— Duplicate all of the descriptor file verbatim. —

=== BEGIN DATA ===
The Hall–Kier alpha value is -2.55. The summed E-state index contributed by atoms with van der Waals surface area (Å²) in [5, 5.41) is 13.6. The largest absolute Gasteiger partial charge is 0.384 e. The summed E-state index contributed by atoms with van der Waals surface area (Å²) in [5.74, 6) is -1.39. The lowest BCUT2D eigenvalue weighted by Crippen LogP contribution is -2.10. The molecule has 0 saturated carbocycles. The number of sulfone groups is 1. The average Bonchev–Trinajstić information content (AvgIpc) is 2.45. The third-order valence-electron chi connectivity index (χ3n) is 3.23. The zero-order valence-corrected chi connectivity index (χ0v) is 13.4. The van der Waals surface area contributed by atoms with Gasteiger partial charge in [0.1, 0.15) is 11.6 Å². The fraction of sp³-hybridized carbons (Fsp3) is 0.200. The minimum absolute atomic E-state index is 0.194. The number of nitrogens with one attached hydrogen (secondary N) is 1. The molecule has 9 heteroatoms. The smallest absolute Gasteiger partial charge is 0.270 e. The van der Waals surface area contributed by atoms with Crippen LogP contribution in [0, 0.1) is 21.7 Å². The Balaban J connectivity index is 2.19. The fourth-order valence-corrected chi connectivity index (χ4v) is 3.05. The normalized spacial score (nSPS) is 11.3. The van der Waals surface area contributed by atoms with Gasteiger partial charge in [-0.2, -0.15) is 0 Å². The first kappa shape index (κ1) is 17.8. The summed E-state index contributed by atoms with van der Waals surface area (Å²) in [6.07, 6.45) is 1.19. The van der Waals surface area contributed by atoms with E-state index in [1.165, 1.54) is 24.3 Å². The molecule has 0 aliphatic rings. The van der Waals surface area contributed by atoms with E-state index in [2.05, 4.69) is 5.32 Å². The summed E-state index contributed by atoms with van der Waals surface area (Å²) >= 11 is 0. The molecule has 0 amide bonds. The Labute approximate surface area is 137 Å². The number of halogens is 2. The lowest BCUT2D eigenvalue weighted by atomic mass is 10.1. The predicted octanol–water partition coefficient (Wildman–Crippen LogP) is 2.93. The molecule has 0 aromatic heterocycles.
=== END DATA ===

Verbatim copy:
The Hall–Kier alpha value is -2.55. The summed E-state index contributed by atoms with van der Waals surface area (Å²) in [5, 5.41) is 13.6. The largest absolute Gasteiger partial charge is 0.384 e. The summed E-state index contributed by atoms with van der Waals surface area (Å²) in [5.74, 6) is -1.39. The lowest BCUT2D eigenvalue weighted by Crippen LogP contribution is -2.10. The molecule has 0 saturated carbocycles. The number of sulfone groups is 1. The average Bonchev–Trinajstić information content (AvgIpc) is 2.45. The third-order valence-electron chi connectivity index (χ3n) is 3.23. The zero-order valence-corrected chi connectivity index (χ0v) is 13.4. The van der Waals surface area contributed by atoms with Gasteiger partial charge in [0.1, 0.15) is 11.6 Å². The fraction of sp³-hybridized carbons (Fsp3) is 0.200. The minimum absolute atomic E-state index is 0.194. The number of nitrogens with one attached hydrogen (secondary N) is 1. The molecule has 9 heteroatoms. The smallest absolute Gasteiger partial charge is 0.270 e. The van der Waals surface area contributed by atoms with Crippen LogP contribution in [0, 0.1) is 21.7 Å². The Balaban J connectivity index is 2.19. The fourth-order valence-corrected chi connectivity index (χ4v) is 3.05. The normalized spacial score (nSPS) is 11.3. The van der Waals surface area contributed by atoms with Gasteiger partial charge in [-0.2, -0.15) is 0 Å². The first kappa shape index (κ1) is 17.8. The summed E-state index contributed by atoms with van der Waals surface area (Å²) in [6.07, 6.45) is 1.19. The van der Waals surface area contributed by atoms with E-state index in [1.165, 1.54) is 24.3 Å². The molecule has 0 aliphatic rings. The van der Waals surface area contributed by atoms with E-state index in [2.05, 4.69) is 5.32 Å². The summed E-state index contributed by atoms with van der Waals surface area (Å²) >= 11 is 0. The molecule has 0 amide bonds. The Labute approximate surface area is 137 Å². The number of halogens is 2. The lowest BCUT2D eigenvalue weighted by atomic mass is 10.1. The predicted octanol–water partition coefficient (Wildman–Crippen LogP) is 2.93. The molecule has 0 aromatic heterocycles.